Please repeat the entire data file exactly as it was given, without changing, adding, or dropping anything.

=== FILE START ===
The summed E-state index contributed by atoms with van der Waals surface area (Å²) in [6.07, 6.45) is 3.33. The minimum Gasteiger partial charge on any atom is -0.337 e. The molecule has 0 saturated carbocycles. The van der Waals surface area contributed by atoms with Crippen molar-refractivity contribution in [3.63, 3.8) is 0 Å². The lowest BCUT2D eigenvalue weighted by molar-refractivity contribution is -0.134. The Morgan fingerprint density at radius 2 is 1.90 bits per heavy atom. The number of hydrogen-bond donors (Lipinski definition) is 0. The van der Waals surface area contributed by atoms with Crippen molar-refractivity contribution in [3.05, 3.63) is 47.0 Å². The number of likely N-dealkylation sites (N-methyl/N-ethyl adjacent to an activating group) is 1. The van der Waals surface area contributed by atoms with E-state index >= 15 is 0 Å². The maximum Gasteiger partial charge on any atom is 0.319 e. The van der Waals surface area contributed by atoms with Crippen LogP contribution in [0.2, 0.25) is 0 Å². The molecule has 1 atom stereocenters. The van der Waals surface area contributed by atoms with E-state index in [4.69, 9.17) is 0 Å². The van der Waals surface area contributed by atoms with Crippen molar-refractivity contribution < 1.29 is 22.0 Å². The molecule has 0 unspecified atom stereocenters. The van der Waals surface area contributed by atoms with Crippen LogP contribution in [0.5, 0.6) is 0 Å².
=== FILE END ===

The summed E-state index contributed by atoms with van der Waals surface area (Å²) in [6.07, 6.45) is 3.33. The minimum Gasteiger partial charge on any atom is -0.337 e. The molecule has 0 saturated carbocycles. The van der Waals surface area contributed by atoms with Crippen molar-refractivity contribution in [3.63, 3.8) is 0 Å². The lowest BCUT2D eigenvalue weighted by molar-refractivity contribution is -0.134. The Morgan fingerprint density at radius 2 is 1.90 bits per heavy atom. The number of hydrogen-bond donors (Lipinski definition) is 0. The van der Waals surface area contributed by atoms with Crippen molar-refractivity contribution in [3.05, 3.63) is 47.0 Å². The number of likely N-dealkylation sites (N-methyl/N-ethyl adjacent to an activating group) is 1. The van der Waals surface area contributed by atoms with E-state index >= 15 is 0 Å². The maximum Gasteiger partial charge on any atom is 0.319 e. The van der Waals surface area contributed by atoms with Crippen LogP contribution in [0.2, 0.25) is 0 Å². The molecule has 1 atom stereocenters. The van der Waals surface area contributed by atoms with E-state index in [4.69, 9.17) is 0 Å². The van der Waals surface area contributed by atoms with Crippen molar-refractivity contribution < 1.29 is 22.0 Å². The molecule has 0 unspecified atom stereocenters. The van der Waals surface area contributed by atoms with Crippen LogP contribution in [0.5, 0.6) is 0 Å².